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The Long Shadow of Grief

In some ways it's easy to pretend everything is fine. After someone has passed we often hear comments such as: she's doing well, or he's good. If we were to stop and think about such remarks, surely we'd have to question them. Is someone really fine in the weeks and months following the death of a loved one?

Our culture commends fine. It makes the process easier on everyone. If we can return to normal and go about our business as if nothing has happened, we don't have to feel, our own grief or that of our family member, colleague or friend.

Choosing a path other than that can feel like a lonely place to be, but to my mind, it's essential.

For the first few months following my brother's death I boldly took on his words he left me with. I'll treasure his advice forever. It has changed how I am grieving for him and will change how I grieve in the future. But, I will always grieve fully.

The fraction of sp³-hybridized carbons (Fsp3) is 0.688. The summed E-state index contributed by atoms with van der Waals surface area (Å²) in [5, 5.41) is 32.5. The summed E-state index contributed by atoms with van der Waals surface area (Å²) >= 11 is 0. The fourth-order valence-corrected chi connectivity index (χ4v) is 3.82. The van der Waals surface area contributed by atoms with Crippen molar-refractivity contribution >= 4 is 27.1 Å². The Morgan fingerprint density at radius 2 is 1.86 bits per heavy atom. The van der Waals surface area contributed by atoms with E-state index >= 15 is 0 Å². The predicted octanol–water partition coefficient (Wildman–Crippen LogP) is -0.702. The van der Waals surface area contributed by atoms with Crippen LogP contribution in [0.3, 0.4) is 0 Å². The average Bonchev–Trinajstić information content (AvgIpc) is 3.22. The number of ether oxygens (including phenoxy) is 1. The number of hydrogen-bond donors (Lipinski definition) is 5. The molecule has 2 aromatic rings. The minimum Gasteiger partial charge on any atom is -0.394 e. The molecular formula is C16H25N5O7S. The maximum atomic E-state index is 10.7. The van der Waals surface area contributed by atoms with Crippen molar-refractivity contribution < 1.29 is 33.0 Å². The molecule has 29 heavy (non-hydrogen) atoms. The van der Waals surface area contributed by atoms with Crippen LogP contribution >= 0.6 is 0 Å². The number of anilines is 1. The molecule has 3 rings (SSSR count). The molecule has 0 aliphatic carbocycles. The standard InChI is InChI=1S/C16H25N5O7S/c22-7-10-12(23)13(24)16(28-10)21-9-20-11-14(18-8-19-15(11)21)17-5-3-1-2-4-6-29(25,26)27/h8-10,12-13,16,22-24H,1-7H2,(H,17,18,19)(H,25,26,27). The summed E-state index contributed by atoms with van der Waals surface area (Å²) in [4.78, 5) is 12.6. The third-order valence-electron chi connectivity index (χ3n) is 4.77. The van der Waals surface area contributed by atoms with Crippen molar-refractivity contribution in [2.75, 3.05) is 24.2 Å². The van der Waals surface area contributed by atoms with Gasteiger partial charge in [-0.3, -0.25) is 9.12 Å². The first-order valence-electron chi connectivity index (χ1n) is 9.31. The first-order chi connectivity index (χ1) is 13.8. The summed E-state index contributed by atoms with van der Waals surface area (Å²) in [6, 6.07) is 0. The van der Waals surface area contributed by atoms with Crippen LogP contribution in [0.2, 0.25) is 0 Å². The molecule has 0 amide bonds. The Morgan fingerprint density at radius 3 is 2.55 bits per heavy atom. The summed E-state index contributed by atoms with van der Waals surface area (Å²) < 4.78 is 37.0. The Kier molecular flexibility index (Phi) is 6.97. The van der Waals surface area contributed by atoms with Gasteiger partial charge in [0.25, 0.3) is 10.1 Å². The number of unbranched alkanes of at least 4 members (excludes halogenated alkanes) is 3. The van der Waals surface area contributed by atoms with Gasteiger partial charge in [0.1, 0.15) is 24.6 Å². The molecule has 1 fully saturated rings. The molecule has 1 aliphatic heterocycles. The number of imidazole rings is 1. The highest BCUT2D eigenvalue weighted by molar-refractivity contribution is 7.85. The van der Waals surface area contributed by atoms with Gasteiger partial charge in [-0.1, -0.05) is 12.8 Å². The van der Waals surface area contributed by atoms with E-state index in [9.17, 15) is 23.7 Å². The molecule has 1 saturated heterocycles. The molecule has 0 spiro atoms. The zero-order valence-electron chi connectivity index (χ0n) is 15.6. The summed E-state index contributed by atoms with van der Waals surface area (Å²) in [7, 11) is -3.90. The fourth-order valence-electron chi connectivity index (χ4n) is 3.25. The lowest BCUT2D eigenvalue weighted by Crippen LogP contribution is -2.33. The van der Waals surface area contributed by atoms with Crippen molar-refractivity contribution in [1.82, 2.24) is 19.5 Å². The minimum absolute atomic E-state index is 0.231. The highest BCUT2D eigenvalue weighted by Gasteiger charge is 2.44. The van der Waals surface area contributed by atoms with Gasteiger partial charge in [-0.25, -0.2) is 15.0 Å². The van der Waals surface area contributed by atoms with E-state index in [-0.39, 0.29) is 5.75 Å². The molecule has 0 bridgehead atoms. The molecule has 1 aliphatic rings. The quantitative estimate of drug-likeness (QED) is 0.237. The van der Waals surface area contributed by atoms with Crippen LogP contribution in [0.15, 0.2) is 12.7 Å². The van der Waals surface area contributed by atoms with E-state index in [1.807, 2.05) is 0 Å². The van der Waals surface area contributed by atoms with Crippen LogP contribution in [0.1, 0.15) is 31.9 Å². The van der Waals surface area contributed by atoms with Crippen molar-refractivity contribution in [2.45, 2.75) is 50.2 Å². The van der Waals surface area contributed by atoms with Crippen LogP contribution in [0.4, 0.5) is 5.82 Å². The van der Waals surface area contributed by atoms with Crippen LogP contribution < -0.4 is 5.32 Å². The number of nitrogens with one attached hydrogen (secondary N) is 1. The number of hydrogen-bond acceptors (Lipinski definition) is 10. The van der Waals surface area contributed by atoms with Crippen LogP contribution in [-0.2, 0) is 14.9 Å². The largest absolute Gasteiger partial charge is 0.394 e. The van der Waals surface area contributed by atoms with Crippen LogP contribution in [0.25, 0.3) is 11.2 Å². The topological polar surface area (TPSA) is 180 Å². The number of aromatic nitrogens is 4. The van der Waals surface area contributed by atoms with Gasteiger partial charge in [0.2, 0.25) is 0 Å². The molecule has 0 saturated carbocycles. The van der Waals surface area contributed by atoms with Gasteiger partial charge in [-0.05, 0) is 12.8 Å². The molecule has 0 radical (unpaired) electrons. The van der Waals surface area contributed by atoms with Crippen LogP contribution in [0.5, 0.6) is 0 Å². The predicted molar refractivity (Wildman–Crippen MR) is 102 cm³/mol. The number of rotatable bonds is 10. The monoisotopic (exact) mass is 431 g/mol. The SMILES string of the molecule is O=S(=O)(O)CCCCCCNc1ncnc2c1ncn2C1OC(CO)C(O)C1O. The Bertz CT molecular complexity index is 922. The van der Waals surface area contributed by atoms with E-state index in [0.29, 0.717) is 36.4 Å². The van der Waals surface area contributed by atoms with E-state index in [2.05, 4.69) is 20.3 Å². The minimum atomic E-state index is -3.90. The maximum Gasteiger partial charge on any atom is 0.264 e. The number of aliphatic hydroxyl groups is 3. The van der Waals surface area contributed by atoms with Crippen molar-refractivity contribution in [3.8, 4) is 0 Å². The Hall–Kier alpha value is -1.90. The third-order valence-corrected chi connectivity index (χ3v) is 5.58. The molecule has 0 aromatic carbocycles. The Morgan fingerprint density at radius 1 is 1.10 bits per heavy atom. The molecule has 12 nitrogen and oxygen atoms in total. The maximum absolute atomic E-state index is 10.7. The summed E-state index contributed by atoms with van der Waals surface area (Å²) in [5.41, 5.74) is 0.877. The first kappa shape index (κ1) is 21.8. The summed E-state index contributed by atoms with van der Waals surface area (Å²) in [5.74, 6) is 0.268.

Next, I crumbled. I went through the stages of grief in a messy whirlwind of emotion. One day I'd be incredibly sad, the next I'd be fine. Another day I didn't get out of bed, the next I could face life again. The next I'd cry all day off and on, the next I'd feel low. A turbulent time. But all completely normal.

It's only been in the last month that I have come to accept his death. I can now accept he is gone. It has been 23 months.

Until this point I couldn't believe he was really gone. Until this point I kept feeling as though he was going to drive up the driveway any minute. As he did. He hasn't. He won't. I wanted him to.

All of this is the process of grieving. What I know is that it is okay. It is different for everyone. As long as we feel it all right through to the other side, until we can feel in our bones that we are done, that is our process complete. We will then come to a peaceful place of acceptance.

With love,


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